I don’t believe you are right about the ‘inflation targetting’ literature. It’s the opposite.  You are supposed to inflate aggressively if you are targeting inflation and enter a deflation. Bernanke has done precisely what monetarists, including Milton Friedman, have always advocated.

Keynesians argue that this may not be enough and that fiscal stimulus should also be used. It is dangerous to suggest that policy should remain steady in an environment of default risk.  Though obviously not as dangerous as the crazy argument for sound money in a high default risk environment — the idea, heard all too often these days, that monetary and fiscal policy should be tightened now.

SG#2 replies:

This is an excellent explanation of how imbalances ultimately need to be reduced by adjustments in currency and relative inflation rates. Adding large debts to this only makes the adjustments that much harder because debt is priced in nominal terms. Allowing for the debts to be reduced over longer time frames by way of inflation is always more palatable than a hard default politically. Part of this is explained by the fact that 99% of the world are debtors and therefore benefit from this approach. Creditors perceive the inflation as a violation of their social contract and thus pine for “real money” like gold or “price discovery” though hard defaults.

I am very skeptical of both these options but they always “appear” attractive ex ante. Further those who argue for this purity are usually able to persuade some of the debtor class to follow this because of its philosophical appeal, or the perception that anything is better than the long slog. This describes the challenge for the political class in the West: avoiding the perception of a quick solution. Bernanke warned that the toughest thing would be to stay the course for a long time.  Any path we take will create economic volatility, another issue as well.

Andres replies:

We agree. The political aspect adjustment after a bubble consists of distributing the losses across groups or classes.

But — adding large amounts of public sector debt to keep up demand as private sector deleveraging occurs does help with the adjustment.  The biggest creditors — Germany and China and Japan – should  do the bulk of the stimulus. That would help resolve imbalances around the globe while limiting the deflationary tendency of a deleveraging process. That is more important than the specific currency regime. I’d rather see another round of China and German fiscal stimulus than changes to currency parities.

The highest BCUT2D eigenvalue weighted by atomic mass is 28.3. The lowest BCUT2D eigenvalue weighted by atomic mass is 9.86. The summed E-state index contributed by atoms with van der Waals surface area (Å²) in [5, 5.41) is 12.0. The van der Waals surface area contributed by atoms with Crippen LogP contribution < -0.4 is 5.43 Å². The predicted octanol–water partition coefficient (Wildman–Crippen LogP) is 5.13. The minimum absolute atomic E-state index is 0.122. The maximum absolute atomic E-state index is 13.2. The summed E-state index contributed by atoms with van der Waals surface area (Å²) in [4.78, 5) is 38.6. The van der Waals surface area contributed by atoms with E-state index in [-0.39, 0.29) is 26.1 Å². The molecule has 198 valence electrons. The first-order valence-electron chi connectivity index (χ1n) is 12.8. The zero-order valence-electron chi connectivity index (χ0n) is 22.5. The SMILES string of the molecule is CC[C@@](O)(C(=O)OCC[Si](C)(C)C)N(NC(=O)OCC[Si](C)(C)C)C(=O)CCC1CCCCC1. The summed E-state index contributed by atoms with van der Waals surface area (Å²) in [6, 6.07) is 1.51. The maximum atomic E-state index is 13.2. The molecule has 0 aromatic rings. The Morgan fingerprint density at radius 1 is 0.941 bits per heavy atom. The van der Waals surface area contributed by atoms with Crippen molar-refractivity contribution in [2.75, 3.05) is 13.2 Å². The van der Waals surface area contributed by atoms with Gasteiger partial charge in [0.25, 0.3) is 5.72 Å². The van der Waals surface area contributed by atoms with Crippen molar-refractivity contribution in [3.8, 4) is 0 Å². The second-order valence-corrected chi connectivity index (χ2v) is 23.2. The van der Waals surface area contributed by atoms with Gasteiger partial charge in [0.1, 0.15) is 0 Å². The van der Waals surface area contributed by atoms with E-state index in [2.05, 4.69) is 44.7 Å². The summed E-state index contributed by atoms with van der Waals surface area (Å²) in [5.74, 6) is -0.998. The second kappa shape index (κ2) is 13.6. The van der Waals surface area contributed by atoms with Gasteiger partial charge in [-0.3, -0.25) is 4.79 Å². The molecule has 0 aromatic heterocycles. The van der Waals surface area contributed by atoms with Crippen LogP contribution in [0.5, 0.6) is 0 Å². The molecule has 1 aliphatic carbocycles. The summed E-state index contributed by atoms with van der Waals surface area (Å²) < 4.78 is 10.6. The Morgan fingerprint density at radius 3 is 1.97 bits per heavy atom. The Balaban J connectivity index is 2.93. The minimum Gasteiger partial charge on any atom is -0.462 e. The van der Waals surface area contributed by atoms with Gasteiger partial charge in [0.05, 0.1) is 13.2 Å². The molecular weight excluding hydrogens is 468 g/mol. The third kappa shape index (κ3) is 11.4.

(6)  About the author

Andres writes the Drobny Global Monitor, and the thought leader of the DGA membership circle helping to keep the discussion intellectually honest, highly focused and profitable.

Before starting Drobny Global Advisors in 1999, Andres Drobny served as Chief Strategist and proprietary trader at Credit Suisse First Boston in London and NY from 1992-1998. While at CSFB, Andres was also on the Global FX Management Committee and a partner in the Leveraged Investment Fund. Prior to CSFB, Drobny was Chief Economist and Head of Research at Bankers Trust London. Before entering the financial markets, Andres was an academic economist at Cambridge and the University of London.

Andres Drobny holds a PhD in Economics from King’s College Cambridge, a Masters from London School of Economics and a Bachelors from Tufts University. When not in front of his Bloomberg, Andres can be found playing soccer or hanging out with friends at his compound in Venice Beach.

Other guest posts by Andres Drobny:

(7)  For more information

Posts about the gold standard:

  1. Government policy errors as a cause of the Great Depression, 1 November 2008
  2. Everything written about the economic crisis overlooks its true nature, 24 February 2009
  3. Fetters of the mind blind us so that we cannot see a solution to this crisis, 1 April 2009
  4. A top businessman and banker explains our political and economic challenges, 30 April 2011

Posts about deflation:

  1. Debt – the core problem of this financial crisis, which also explains how we got in this mess, 22 October 2008
  2. A situation report about the global economy, as the flames break thru the firewalls, 26 January 2009
  3. Inflation or Deflation? Nobody knows what path will we take., 21 July 2009
  4. Economic theory as a guiding light for government action in this crisis, 10 March 2009
  5. Fetters of the mind blind us so that we cannot see a solution to this crisis, 1 April 2009
  6. A lesson from the Weimar Republic about balancing the budget, 10 February 2010
  7. All about deflation, the quiet killer of modern economies, 19 July 2010
  8. Important things to know about QE2 (forewarned is forearmed), 21 October 2010
  9. Bernanke leads us down the hole to wonderland!  (more about QE2), 5 November 2010
  10. Two regions diverging, tearing the world apart. Birth pangs for a new geopolitical order., 18 November 2010

This post originally appeared at Fabius Maximus and is posted with permission.